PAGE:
Did you have a blast eating 100% plant-based during #ThePlantChallenge on April 22? That’s great! But can you do it again… every day?
Don’t be afraid: converting to veganism forever was not compulsory to take part in the challenge. In any case, such a significant change does not happen overnight. For a healthy, balanced and most importantly, no backsliding transition, I like to suggest to newbies to plan a plant-based menu at least twice a week… until it becomes a habit. Even I, a spokesperson for #ThePlantChallenge, am not 100% vegan. However, I love promoting this way of eating and especially… eating plants! Before revealing my secrets on the must-have foods to add to your grocery cart, I believe that you have the right to know the difference between a “vegan” and a “plant-based” diet:
First of all, the main difference is that “plant-based” is a more flexible term than “vegan.” Someone who defines themselves as “plant-based” does not always forbid themselves, unlike a vegan, to eat honey or to wear wool, for example. An individual who adopts a plant-based diet will indeed focus on fruits, vegetables, grains and nuts, but will not completely eradicate ALL animal products. Such a diet leaves more room for interpretation and tends to be more inclusive. Someone who eats eggs from the neighbor’s chicken coop occasionally may well identify as a “plant eater”, but not as a vegan! A vegan eliminates all animal products from their diet and clothing, regardless of the origin. They see veganism more as a lifestyle than a diet. The “plant-based” person therefore has more flexibility.
Now that we’ve got that out of the way, let’s get down to business. Here are the 5 foods you absolutely must keep in your kitchen if you want to become a plant-based eating pro.
Have you heard of nutritional yeast, or as I like to call it, gold dust? It’s a magical ingredient in plant-based cooking, sold for just a few dollars at the grocery store in the form of golden flakes. Far from making bread or cakes rise, this type of inactive yeast is composed of several cellular micro-organisms and tastes like umami… although it is often compared to parmesan! Indeed, nutritional yeast has a roasty nutty aroma and a cheesy taste… even if it is 100% vegan! I use it in all my salads and dressings, in my faux-cheesy sauces, on my raw vegetables, in my soups, and more. What’s more, you could hardly find a healthier plant-based product, since nutritional yeast is very rich in nutrients. It contains vitamin B12, an ingredient that is prized by vegans and normally found in animal products.
Plant based milk:
Many people, after childhood, consider that they do not really consume cow’s milk anymore. At least, not like before. Yet, if you put milk in your coffee, your tea, your cereal and your Sunday morning pancake mix… I’m sorry to say, but you are consuming milk. It’s so easy to replace dairy with a plant-based alternative that will satisfy you just as much… without the phenomenal amounts of GHGs that dairy production emits! Indeed, cow’s milk requires a lot of water and cultivable land… unlike oat, soy or almond milk which are much less greedy on that front. As for me, I love, no: I ADORE Earth’s Own Oat Milk… much more than cow milk! Creamy and slightly sweet, I now purposely eat cookies at night so I can pour myself a tall glass of milk on the side.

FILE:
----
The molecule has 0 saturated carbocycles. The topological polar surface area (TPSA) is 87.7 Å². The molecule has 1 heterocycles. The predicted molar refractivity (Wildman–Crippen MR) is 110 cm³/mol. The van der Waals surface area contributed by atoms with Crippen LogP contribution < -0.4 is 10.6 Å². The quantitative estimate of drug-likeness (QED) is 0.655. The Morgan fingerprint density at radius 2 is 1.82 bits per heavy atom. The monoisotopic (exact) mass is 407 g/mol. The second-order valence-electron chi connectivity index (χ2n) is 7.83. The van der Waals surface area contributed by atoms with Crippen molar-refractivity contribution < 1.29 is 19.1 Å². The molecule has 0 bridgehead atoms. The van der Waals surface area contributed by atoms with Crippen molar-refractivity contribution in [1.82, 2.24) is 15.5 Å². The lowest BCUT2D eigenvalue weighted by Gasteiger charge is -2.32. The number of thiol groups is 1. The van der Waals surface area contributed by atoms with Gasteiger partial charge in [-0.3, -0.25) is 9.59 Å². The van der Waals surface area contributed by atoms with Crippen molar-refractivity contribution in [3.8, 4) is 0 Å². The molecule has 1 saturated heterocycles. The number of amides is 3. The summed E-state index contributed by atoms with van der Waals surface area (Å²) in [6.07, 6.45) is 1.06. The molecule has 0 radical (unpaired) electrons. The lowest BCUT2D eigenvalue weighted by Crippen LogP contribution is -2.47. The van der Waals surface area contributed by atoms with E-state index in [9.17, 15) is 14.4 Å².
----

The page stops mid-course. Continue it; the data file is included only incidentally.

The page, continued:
Different kinds of seeds and nuts:
Nuts and seeds are great protein options that are too often overlooked if you ask me. Packed with good fats and antioxidants, they help build good health. I like to put slivered almonds and roasted sunflower seeds in my salads, peanuts in my stir fries, cashews in my blender sauces and walnuts in my morning oatmeal! Each serving of nuts or seeds adds a little extra to each of my meals and gives me even more energy. An extra tip if you’re on a tight budget: go for sunflower and pumpkin seeds, which are much cheaper than nuts and often local! You can even take them directly from the pumpkins or other squash you buy in the fall! 😉
A variety of mushrooms:
Did you know that mushrooms are not vegetables? In fact, they are part of the fungi kingdom, or eukaryotes, and do not produce photosynthesis. In spite of themselves, they mimic the texture of meat and are highly prized by people who follow a plant-based diet. Oyster, shiitake, button and portobellos mushrooms are particularly versatile in the kitchen, especially since they provide an interesting source of proteins! And, let’s face it: is there a more decadent meal than linguine served with 5 or 6 different kinds of mushrooms, garlic, sage, and Earth’s Own culinary cooking cream? I DON’T THINK SO.
An array of spices and condiments:
When you’re vegan, you don’t mess around with flavors! When you marinate tofu, or sauté vegetables, you have some control over how your meal will taste. In doing so, I strongly suggest that you always keep in your pantry: nutritional yeast (of course), soy sauce (or tamari), garlic powder (you can never use too much!), maple syrup (also called brown gold), Dijon mustard (your salad dressings will take a whole new direction), ginger powder (or frozen ginger), as well as ketchup (yes, it will be your best friend in many Asian sauces)!
Of course, when you eat plant-based foods, you must also include on your grocery list: tofu, different legumes, a variety of vegetables… but I’m sure you already knew that! The important thing, when you cook without meat, eggs or cheese, is to let your creativity flow and not put any pressure on yourself!